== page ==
It may not be as severe as the idea of Test Scores for Food, but it’s the same in kind.
In both cases, we tell kids – “Increase test scores, OR ELSE!” It’s just a difference of consequence.
Call me crazy, but that’s nearly as cruel and wrongheaded.
Keep in mind, all of this takes for granted that standardized tests are adequate and fair assessments of student learning in the first place. This has never been proven. In fact, it has been cast in serious doubt after more than a century of academic study. Ask anyone to narrow their thinking down to four prepackaged choices and you’ll find them trying to guess what the test-maker wanted more than what the truth is. Critical thinking, analysis, innovation – these escape any multiple choice exam.
But even if we go with this empty assumption, it flies in the face of everything we know about the way human beings acquire knowledge and demonstrate skills.
When kids struggle with learning, you can’t get them to do better with threats. Or at least you can only do that if those children are doing poorly on purpose.
Kids who just aren’t trying hard enough might be incentivized by threats. But even then it transforms learning into a means to an end. Once you do that, you destroy their natural curiosity. Learning will never again be an end in itself. It will be a menial task you only do to get something else that you really want.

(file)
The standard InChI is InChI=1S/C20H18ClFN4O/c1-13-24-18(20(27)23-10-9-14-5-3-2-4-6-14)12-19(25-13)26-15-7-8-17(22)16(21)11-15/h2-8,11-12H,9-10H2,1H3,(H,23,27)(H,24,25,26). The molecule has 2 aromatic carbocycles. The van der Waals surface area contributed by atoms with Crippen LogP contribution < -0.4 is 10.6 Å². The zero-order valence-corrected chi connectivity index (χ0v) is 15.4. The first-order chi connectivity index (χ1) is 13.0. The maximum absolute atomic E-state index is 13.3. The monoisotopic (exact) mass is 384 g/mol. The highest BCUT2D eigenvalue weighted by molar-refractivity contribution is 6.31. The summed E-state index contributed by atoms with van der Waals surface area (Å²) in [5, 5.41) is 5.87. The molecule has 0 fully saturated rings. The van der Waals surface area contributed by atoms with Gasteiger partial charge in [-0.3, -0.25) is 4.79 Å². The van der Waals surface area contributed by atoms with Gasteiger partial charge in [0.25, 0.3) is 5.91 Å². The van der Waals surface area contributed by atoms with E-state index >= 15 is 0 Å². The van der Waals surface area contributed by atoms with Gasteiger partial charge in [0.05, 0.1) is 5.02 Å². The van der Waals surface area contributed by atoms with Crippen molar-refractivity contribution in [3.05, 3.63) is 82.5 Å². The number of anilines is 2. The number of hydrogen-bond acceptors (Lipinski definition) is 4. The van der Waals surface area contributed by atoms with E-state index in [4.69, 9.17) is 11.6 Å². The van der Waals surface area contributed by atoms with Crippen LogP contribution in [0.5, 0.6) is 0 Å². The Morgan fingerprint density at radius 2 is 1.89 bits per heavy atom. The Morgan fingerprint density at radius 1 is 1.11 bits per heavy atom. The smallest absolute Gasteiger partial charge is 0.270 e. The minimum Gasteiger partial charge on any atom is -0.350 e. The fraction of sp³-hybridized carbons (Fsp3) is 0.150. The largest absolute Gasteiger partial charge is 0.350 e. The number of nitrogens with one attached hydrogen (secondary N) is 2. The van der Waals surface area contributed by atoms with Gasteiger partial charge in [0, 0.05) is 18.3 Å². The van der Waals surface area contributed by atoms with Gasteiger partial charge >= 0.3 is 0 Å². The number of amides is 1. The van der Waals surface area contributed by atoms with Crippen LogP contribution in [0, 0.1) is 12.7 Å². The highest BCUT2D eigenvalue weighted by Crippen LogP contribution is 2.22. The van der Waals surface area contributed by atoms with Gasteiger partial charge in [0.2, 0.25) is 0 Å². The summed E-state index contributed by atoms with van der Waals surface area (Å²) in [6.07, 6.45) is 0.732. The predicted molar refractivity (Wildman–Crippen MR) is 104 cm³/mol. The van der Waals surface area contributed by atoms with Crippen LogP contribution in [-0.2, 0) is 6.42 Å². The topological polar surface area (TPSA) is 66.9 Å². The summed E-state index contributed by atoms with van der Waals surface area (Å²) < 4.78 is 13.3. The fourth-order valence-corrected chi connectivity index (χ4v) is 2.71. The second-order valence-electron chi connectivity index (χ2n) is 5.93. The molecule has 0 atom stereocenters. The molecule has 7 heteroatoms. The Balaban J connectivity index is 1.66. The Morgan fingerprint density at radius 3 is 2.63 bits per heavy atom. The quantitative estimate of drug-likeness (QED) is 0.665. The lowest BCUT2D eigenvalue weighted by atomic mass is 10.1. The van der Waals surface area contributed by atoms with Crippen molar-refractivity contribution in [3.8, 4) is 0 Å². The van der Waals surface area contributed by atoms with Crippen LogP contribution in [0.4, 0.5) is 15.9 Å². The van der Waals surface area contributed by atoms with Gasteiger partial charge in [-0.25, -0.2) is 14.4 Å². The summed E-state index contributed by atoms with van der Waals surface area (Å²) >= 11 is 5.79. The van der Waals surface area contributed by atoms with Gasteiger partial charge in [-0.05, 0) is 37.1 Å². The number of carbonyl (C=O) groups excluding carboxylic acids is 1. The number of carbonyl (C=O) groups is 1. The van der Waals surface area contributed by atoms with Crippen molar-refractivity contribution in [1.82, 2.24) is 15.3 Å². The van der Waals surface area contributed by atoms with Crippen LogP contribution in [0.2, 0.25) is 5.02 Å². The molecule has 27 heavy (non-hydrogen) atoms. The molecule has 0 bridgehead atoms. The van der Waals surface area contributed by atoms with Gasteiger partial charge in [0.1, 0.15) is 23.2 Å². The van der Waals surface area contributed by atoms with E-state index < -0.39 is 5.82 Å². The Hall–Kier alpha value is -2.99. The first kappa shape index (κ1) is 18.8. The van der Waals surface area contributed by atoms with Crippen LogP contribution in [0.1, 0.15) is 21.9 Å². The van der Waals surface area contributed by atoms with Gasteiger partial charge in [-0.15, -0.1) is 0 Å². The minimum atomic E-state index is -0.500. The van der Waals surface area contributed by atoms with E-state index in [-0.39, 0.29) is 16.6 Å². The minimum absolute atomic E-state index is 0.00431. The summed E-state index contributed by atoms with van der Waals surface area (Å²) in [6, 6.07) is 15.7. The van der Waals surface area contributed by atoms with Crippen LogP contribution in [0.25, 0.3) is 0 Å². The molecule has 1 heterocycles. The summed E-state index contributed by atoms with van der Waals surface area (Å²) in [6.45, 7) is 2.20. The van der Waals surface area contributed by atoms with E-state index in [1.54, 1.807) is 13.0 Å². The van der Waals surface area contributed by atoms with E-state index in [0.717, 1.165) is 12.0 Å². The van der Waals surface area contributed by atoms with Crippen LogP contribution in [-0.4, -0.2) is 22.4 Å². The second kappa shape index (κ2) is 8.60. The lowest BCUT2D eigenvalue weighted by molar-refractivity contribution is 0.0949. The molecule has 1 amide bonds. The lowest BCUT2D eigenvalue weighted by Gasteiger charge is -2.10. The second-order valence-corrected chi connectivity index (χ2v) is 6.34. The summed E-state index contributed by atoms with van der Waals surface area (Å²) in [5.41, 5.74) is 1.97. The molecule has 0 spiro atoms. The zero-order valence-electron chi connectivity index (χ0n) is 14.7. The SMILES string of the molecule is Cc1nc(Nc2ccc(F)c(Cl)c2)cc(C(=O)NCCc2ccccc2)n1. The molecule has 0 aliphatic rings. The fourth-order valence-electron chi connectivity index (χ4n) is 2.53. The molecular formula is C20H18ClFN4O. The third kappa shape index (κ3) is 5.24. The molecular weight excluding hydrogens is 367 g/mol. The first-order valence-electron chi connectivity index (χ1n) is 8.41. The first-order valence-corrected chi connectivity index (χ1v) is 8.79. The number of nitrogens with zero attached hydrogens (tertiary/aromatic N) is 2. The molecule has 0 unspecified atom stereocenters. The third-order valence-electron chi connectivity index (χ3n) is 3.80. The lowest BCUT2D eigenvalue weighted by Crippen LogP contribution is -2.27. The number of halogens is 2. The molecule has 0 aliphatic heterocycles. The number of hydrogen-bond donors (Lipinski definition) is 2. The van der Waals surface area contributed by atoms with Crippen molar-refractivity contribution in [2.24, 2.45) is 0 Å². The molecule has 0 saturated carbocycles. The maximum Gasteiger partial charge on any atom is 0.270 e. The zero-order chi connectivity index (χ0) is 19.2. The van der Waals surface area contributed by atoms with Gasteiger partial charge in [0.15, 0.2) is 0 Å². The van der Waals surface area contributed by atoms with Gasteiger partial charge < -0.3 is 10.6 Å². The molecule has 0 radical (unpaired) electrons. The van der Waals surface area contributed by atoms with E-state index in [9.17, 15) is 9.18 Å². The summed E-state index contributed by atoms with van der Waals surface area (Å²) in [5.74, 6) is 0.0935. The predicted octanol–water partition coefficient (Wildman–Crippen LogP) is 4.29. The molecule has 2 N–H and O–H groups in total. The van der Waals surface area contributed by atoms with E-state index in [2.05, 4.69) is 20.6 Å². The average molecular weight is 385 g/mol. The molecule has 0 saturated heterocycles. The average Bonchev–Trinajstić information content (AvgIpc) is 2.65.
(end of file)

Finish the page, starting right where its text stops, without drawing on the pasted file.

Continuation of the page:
However, in most cases kids don’t struggle because they’re just lazy. They don’t need an incentive. They need help. They need resources.
It’s no wonder that children in rich and middle class neighborhoods have less trouble getting higher test scores. They have lower class sizes, more teachers, wider curriculum, more extra curricular activities, access to tutors, counselors, nurses and after school programs.
Poor kids don’t. THAT’S why they struggle.
And what do we do when that happens? We take away the meager resources they have!
If a teacher tried any of this crap in her classroom, she’d be fired for dereliction of duty – and she’d deserve it!
Just imagine if you told the kids who were struggling in your class that they didn’t deserve tutoring. Instead you were going to give extra help to the kids who got the best scores on the exam!
And if the struggling children continued to do poorly, you took away their desks. Now they had to sit on the floor!
THIS is the kind of thing we’re doing to our children nationwide.
It’s called TEST AND PUNISH, and it’s federal policy – often backed up by state and local law.
We may not be denying poor kids a meal, but we are denying them an equal opportunity at an education just the same.
We can point and jeer at what we thought this regressive Arkansas nitwit was doing, but we’re really pointing and jeering at ourselves.
NOTE: An earlier version of this story – like many in the state and national press – wrongly suggested that Clark wanted to withhold lunches from poor children based on test scores.